In the seventh grade every young boy goes out for football. To prove to himself and his parents that he is a man. (dependent clause)

She opened the door and let us into her home. Not realizing at the time that we would never enter that door in her home again. (dependent clause)

Making up his mind quickly. Jim ordered two dozen red roses for his wife. Hoping she would accept his apology. (dependent clause)

They were all having a good time. Until one of Joe's oldest and best friends had a little too much to drink. (dependent clause)

Run-On Sentence Exercise

Run-on sentences are in italics. Possible revisions to sentences are in parentheses.

We were really busy at the restaurant tonight. I waited tables straight through from 3:30 to 11:30 I never sat down for even one break. (I waited tables straight through from 3:30 to 11:30, and I never sat down for even one break.)

My dog had to go to the vet today. She cried and cried when they clipped her toenails, but then she was fine when they gave her a shot!

The book we had to read for class was really long my teacher doesn’t seem to understand that we have other classes to read for too. (The book we had to read for class was really long. My teacher doesn’t seem to understand that we have other classes to read for too.)

Comma Splice Exercise

Original sentences are in italics. Possible revisions follow.

I didn’t like the movie, it was way too long. Possible revision 1: I didn’t like the movie. It was way too long. Possible revision 2: I didn’t like the movie because it was way too long.

She and Jerry are getting married in the fall, they didn’t want a summer wedding
. Possible revision 1: Because they didn’t want a summer wedding, she and jerry are getting married in the fall. Possible revision 2: She and Jerry didn’t want a summer wedding, so they are getting married in the fall.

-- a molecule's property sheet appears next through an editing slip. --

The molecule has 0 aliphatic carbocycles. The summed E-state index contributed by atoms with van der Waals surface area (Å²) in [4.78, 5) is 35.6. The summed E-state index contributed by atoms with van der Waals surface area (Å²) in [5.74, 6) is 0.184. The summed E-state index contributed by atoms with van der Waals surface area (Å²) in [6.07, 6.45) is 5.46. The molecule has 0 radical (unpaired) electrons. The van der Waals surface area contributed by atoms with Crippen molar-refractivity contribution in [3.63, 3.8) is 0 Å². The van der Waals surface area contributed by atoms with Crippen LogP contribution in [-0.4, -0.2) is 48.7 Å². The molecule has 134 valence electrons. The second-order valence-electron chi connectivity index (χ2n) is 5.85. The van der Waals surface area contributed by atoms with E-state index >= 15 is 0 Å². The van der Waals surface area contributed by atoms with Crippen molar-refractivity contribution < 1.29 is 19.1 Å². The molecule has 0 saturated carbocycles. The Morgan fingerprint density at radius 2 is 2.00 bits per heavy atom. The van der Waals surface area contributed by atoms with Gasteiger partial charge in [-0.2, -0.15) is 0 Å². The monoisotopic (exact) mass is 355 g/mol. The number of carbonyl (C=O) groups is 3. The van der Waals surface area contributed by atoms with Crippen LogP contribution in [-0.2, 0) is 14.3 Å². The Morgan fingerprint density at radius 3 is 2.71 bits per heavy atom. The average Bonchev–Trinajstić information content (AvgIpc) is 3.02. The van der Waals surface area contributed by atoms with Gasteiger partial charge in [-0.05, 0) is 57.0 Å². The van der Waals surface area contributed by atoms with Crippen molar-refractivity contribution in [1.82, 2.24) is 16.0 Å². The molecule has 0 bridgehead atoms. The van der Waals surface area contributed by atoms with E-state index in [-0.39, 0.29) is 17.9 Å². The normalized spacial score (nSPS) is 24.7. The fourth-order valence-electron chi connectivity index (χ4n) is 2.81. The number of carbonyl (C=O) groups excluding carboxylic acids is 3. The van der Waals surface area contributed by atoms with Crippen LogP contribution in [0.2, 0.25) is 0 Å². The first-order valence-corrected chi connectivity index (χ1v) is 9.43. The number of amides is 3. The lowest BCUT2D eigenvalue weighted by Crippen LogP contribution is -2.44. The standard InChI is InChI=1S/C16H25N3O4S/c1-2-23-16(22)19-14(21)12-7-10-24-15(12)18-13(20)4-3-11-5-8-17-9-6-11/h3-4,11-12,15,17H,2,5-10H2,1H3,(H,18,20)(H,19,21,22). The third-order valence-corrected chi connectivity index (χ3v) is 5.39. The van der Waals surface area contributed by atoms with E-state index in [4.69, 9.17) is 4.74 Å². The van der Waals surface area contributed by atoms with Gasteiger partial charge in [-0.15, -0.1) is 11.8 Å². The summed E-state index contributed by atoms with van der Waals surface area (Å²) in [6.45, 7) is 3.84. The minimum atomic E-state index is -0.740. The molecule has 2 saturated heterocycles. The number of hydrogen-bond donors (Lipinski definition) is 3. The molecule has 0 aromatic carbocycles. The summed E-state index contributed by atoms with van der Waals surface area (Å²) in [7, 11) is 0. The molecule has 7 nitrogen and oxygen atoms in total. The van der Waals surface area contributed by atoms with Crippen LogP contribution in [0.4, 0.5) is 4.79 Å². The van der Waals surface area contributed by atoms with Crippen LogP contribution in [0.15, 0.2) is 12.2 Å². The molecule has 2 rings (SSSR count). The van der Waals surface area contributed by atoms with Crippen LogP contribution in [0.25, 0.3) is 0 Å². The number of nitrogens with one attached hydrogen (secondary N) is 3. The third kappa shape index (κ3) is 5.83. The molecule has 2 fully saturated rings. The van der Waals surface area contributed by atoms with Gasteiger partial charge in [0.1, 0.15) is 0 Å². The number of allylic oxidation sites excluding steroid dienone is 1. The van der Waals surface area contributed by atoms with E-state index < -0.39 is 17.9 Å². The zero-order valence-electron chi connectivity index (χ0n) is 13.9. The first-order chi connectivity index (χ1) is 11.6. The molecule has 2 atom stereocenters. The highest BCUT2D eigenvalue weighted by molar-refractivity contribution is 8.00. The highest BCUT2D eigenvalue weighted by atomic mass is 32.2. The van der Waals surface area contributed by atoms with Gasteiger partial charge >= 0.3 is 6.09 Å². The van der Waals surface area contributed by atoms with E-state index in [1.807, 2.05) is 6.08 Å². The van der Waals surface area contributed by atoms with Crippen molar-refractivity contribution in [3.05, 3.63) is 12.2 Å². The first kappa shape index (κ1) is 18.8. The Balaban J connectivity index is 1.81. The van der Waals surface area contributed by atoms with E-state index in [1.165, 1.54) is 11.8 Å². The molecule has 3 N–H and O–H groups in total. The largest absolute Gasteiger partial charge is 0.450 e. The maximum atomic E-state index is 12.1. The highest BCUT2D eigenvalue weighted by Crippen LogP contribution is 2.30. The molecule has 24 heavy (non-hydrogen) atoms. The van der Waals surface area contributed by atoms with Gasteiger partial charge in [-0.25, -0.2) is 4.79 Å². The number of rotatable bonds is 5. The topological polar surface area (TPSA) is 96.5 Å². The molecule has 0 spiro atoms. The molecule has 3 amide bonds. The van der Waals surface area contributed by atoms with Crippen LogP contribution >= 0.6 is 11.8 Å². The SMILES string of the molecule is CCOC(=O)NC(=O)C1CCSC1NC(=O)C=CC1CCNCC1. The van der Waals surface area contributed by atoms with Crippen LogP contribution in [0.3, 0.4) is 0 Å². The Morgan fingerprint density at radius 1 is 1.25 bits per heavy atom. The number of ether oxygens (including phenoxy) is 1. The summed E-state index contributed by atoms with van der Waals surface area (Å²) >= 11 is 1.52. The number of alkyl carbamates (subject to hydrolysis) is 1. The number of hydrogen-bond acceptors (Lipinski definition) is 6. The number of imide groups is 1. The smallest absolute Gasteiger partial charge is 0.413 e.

My favorite bands are all really loud, playing loud music is good for stress relief. Possible revision 1: My favorite bands are all really loud; playing loud music is good for stress relief. Possible revision 2: My favorite bands are all really loud because playing loud music is good for stress relief.

Parallel Structure Exercise

Original sentences are in italics. Revisions follow.

The best music is loud, fun, and you can dance to it
. Revision: The best music is loud, fun, and easy to dance to.

Tomorrow afternoon I will shop for groceries, eat lunch with my brother, and be running all sorts of errands. Revision: Tomorrow afternoon I will shop for groceries, eat lunch with my brother, and run all sorts of errands.

That book we read for class was really long, wordy, and didn’t make any sense
. Revision: That book we read for class was really long, wordy, and confusing.

Modifier Exercise

Original sentences are in italics. Revisions follow.

Running for the bus, the rain started coming down in buckets and I got all wet
. Revision: Running for the bus, I got all wet when the rain started coming down in buckets.

The couch was kind of ugly in the furniture store. Revision: The couch in the furniture store was kind of ugly.

Having searched and searched for Mr. Right, it started to seem like he didn’t exist
. Revision: Having searched and searched for Mr. Right, I started to think he didn’t exist.

Coordination and Subordination Exercises

Original sentences are in italics. Revisions follow.

Coordination

He enjoys walking through the country. He often goes backpacking on his vacations.
Revision: He enjoys walking through the country, and he often goes backpacking on his vacations.

He often watched TV when there were only reruns. She preferred to read instead. Revision: He often watched TV when there were only reruns, but she preferred to read instead.

I didn't know which job I wanted. I decided to wait to choose. Revision: I didn’t know which job I wanted, so I decided to wait to choose.

Subordination

I stayed up all night last night studying for my Algebra exam. I was so tired all day today
. Revision: After staying up all night last night studying for my Algebra exam, I was so tired all day today.

Jerry and Elaine always go to movies together. They don’t go to movies together when Jerry is dating someone. Revision: Unless Jerry is dating someone, Jerry and Elaine always go to movies together.

Mad Season is a great band. They only put out one album. Revision: Mad Season is a great band even though they only put out one album.

Exercise Answers for Part 1, Lesson 3

This resource was written by Jaclyn M. Wells.
Last edited by Allen Brizee on May 10, 2011 .

Summary: